system.time(read.table("tdata01.txt.gz", sep=","))
=>  user  system elapsed 
    6.173   0.245   **6.450** 

system.time(load("tdata01.RData"))
=> user  system elapsed 
    0.912   0.006   **0.912**   

5. Paying attention to data types can often give you a performance boost and reduce your memory footprint. This point is probably more useful in getting data out of R. The key point to keep in mind here is that by default, numbers in R expressions are interpreted as double-precision floating point, e.g., > typeof(5) returns "double." Compare the object size of a reasonable-sized array of each and you can see the significance (use object.size()). So coerce to integer when you can.

Finally, the 'apply' family of functions (among others) are not "hidden loops" or loop wrappers. They are loops implemented in C--big difference performance-wise. [edit: AWB has correctly pointed out that while 'sapply', 'tapply', and 'mapply' are implemented in C, 'apply' is simply a wrapper function.

share|improve this answer
3  
I would like to correct one statement in doug's (otherwise excellent) post, and point to a nice reference on data I/O speeds. First, not all 'apply' functions are implemented in C. 'lapply' is implemented in C, as is 'sapply' (which wraps 'lapply'). 'mapply' is also implemented in C. 'apply', however, is simply a nice wrapper for 'for'; the same is true of the functions in the excellent 'plyr' package. Second, check this entry on the Revolutions blog for more information about IO efficiency: blog.revolution-computing.com/2009/12/… –  AWB Jan 6 '10 at 0:36
    
Thanks for the correction AWB--my answer amended to reflect your comments. –  doug Jan 6 '10 at 10:46
    
I don't follow your first point: are you saying that R does or does not handle big data? It certainly does (as you point out), so maybe you're stating this as a common misperception by others? –  Iterator Nov 1 '11 at 1:38
add comment

These things do pop up on the lists, in particular on r-devel. One fairly well-established nugget is that e.g. matrix operations tend to be faster than data.frame operations. Then there are add-on packages that do well -- Matt's data.table package is pretty fast, and Jeff has gotten xts indexing to be quick.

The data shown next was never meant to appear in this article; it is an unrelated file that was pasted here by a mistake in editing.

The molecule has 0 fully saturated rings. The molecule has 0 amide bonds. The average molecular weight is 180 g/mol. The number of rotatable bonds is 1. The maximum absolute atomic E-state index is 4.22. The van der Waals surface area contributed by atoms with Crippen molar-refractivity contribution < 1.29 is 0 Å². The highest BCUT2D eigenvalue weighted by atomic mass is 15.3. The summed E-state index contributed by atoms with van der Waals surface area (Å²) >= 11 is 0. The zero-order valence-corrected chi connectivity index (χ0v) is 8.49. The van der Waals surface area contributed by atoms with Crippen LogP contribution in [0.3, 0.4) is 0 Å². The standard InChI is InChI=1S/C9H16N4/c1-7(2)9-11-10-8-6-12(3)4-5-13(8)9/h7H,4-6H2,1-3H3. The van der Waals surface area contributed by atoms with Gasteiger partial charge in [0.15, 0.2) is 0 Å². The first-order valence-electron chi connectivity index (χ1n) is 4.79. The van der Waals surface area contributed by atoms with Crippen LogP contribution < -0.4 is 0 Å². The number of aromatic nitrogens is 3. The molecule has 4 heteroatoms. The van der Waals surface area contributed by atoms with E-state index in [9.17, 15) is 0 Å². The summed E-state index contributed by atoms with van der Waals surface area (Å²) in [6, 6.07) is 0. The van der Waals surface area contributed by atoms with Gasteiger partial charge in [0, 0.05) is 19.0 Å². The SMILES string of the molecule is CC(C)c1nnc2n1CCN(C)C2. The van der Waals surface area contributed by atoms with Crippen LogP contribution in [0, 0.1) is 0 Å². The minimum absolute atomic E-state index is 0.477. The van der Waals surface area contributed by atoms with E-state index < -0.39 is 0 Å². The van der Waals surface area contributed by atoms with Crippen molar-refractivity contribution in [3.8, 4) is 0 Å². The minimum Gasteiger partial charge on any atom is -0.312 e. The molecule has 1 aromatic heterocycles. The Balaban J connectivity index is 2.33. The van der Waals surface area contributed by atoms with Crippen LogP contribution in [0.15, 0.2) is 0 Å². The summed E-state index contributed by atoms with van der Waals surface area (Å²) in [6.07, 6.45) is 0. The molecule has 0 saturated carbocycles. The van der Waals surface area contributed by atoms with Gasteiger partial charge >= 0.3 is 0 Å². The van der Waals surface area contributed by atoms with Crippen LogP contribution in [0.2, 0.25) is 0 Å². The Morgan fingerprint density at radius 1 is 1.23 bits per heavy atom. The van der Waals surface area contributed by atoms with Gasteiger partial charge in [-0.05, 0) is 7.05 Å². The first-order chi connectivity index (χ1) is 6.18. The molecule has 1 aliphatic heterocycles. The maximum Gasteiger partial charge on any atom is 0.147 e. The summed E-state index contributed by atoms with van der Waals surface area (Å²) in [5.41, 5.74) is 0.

But it "all depends" -- so you are usually best adviced to profile on your particular code. R has plenty of profiling support, so you should use it. My Intro to HPC with R tutorials have a number of profiling examples.

share|improve this answer
add comment

I will try to come back and provide more detail. If you have any question about the efficiency of one operation over another, you would do best to profile your own code (as Dirk suggests). The system.time() function is the easiest way to do this although there are many more advanced utilities (e.g. Rprof, as documented here).

A quick response for the second part of your question:

What about the various flavors of apply? Are those just hidden loops?

For the most part yes, the apply functions are just loops and can be slower than for statements. Their chief benefit is clearer code. The main exception that I have found is lapply which can be faster because it is coded in C directly.

And what about matrices vs. data frames?

Matrices are more efficient than data frames because they require less memory for storage. This is because data frames require additional attribute data. From R Introduction:

A data frame may for many purposes be regarded as a matrix with columns possibly of differing modes and attributes

share|improve this answer
add comment

Your Answer

 
discard

By posting your answer, you agree to the privacy policy and terms of service.

Not the answer you're looking for? Browse other questions tagged or ask your own question.